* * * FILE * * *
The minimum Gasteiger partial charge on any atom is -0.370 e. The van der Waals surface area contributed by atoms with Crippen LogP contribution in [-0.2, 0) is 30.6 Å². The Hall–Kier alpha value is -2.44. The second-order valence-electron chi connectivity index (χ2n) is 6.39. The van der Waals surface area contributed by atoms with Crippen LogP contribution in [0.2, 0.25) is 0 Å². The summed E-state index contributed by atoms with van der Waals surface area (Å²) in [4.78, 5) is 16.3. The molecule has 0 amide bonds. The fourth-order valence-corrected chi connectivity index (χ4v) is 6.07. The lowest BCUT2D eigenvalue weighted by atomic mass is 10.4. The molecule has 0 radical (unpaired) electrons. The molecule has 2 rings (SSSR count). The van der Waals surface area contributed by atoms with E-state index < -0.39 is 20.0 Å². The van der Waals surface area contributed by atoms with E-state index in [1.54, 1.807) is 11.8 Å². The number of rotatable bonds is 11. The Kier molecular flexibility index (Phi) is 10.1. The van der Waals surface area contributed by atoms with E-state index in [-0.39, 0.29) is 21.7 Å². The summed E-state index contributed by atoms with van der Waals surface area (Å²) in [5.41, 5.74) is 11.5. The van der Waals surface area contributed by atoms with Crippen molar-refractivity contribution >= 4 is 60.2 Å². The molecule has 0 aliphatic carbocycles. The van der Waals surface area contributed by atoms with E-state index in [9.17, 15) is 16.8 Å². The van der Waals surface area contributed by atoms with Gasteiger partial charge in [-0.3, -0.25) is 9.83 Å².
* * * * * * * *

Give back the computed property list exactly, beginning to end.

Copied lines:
The minimum Gasteiger partial charge on any atom is -0.370 e. The van der Waals surface area contributed by atoms with Crippen LogP contribution in [-0.2, 0) is 30.6 Å². The Hall–Kier alpha value is -2.44. The second-order valence-electron chi connectivity index (χ2n) is 6.39. The van der Waals surface area contributed by atoms with Crippen LogP contribution in [0.2, 0.25) is 0 Å². The summed E-state index contributed by atoms with van der Waals surface area (Å²) in [4.78, 5) is 16.3. The molecule has 0 amide bonds. The fourth-order valence-corrected chi connectivity index (χ4v) is 6.07. The lowest BCUT2D eigenvalue weighted by atomic mass is 10.4. The molecule has 0 radical (unpaired) electrons. The molecule has 2 rings (SSSR count). The van der Waals surface area contributed by atoms with E-state index < -0.39 is 20.0 Å². The van der Waals surface area contributed by atoms with E-state index in [1.54, 1.807) is 11.8 Å². The number of rotatable bonds is 11. The Kier molecular flexibility index (Phi) is 10.1. The van der Waals surface area contributed by atoms with E-state index in [-0.39, 0.29) is 21.7 Å². The summed E-state index contributed by atoms with van der Waals surface area (Å²) in [5.41, 5.74) is 11.5. The van der Waals surface area contributed by atoms with Crippen molar-refractivity contribution >= 4 is 60.2 Å². The molecule has 0 aliphatic carbocycles. The van der Waals surface area contributed by atoms with E-state index in [9.17, 15) is 16.8 Å². The van der Waals surface area contributed by atoms with Gasteiger partial charge in [-0.3, -0.25) is 9.83 Å².